ATLANTA -- Had the Braves opened as scheduled, Cole Hamels would have missed two months of the regular season. For the long-delayed opening day, he believes he'll be ready. Big difference.
The Braves were willing to pay $18 million for one season of Hamels' services. They wouldn't have spent nearly so much for an aging pitcher had they known said pitcher would aggravate a shoulder in January. He missed all of spring training, such as it was. Owing to COVID-19, every MLB player missed everything from March 13 through the end of June.
Those 3 1/2 months gave Hamels time to heal. On Friday, Day 1 of non-spring training, he threw a bullpen session at Truist Park -- 35 pitches, give or take -- and offered this pronouncement via Zoom: "The shoulder feels great."
Then: "Now it's just building up endurance, the thing we normally take care of in spring training, since this is the spring training I never had."
Having Hamels -- whose pro-rated salary is $6.7 million -- available when this irregular season begins in three weeks would be no small thing. Three weeks of hurried July preparation won't equate to the seven weeks of a normal spring. Starting pitchers won't be expected to go six or seven innings. Said Braves manager Brian Snitker: "I don't know that anybody is going to be ready to go five."
This figures to benefit a team that has extra starters, who can be redeployed as fourth-to-sixth-inning relievers. Hamels gives the Braves a starter they wouldn't have had in March/April/May. This is no small thing. At something approaching his best, he can still be a big deal.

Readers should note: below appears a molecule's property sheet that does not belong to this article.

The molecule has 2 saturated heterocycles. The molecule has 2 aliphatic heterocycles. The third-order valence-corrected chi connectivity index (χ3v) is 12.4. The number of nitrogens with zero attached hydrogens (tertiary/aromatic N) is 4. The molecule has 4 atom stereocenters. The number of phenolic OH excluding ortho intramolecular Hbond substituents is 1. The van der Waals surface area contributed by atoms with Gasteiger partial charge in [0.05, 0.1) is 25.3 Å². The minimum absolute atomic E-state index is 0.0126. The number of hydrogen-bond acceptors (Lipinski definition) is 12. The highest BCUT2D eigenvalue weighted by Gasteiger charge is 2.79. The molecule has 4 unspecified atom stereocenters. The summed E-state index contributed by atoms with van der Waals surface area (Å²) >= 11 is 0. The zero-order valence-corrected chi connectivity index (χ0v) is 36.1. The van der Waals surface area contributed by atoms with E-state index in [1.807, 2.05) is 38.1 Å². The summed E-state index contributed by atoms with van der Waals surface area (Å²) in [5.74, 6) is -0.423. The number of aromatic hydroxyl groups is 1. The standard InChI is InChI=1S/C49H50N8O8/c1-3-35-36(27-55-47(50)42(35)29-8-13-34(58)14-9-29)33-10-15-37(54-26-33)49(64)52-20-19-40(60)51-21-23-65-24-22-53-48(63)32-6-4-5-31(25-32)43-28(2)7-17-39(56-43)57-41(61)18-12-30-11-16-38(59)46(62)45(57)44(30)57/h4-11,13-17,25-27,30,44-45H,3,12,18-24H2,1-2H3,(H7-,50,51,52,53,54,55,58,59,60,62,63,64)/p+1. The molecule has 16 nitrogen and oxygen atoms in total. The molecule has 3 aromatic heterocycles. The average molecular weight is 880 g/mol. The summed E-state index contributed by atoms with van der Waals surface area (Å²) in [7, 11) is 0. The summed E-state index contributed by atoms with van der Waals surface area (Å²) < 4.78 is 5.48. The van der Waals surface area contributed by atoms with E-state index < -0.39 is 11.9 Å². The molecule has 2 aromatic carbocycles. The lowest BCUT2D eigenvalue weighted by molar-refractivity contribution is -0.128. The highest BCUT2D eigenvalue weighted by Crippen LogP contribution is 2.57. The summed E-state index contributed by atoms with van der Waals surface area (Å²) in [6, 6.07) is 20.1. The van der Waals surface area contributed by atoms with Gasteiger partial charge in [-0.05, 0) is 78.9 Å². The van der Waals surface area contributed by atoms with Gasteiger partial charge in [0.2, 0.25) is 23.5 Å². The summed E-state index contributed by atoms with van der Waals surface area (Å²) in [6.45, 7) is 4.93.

Yes, he's 36. His last excellent season was in 2016, his first full year with Texas after Philadelphia traded him at the 2015 deadline. But he still strikes people out, and he can still pitch. As a Cub, his ERA on the Fourth of July last season was 2.98. Then his shoulder started hurting. He missed all of July. He returned in August. In none of his four September starts did he complete five innings.
The Braves thought his shoulder was OK, or at least better. It was until it wasn't. He tweaked it in a January workout. After baseball's hiatus he did four/five FaceTime training sessions a week. "We stretched out my rehab process," he said. "We added about 45 extra days because we weren't in a rush."
Hamels said he needs three "starts" of some sort over the next three weeks. He also conceded: "I don't even know what that's going to look like. I guess it might be against my own guys, which is always a kind of difficult thing to do. If I can throw roughly 50 to 60 pitches in a game environment, I'll be good to go."
Then again, he hasn't seen a live batter in a while. Then again, no pitcher has.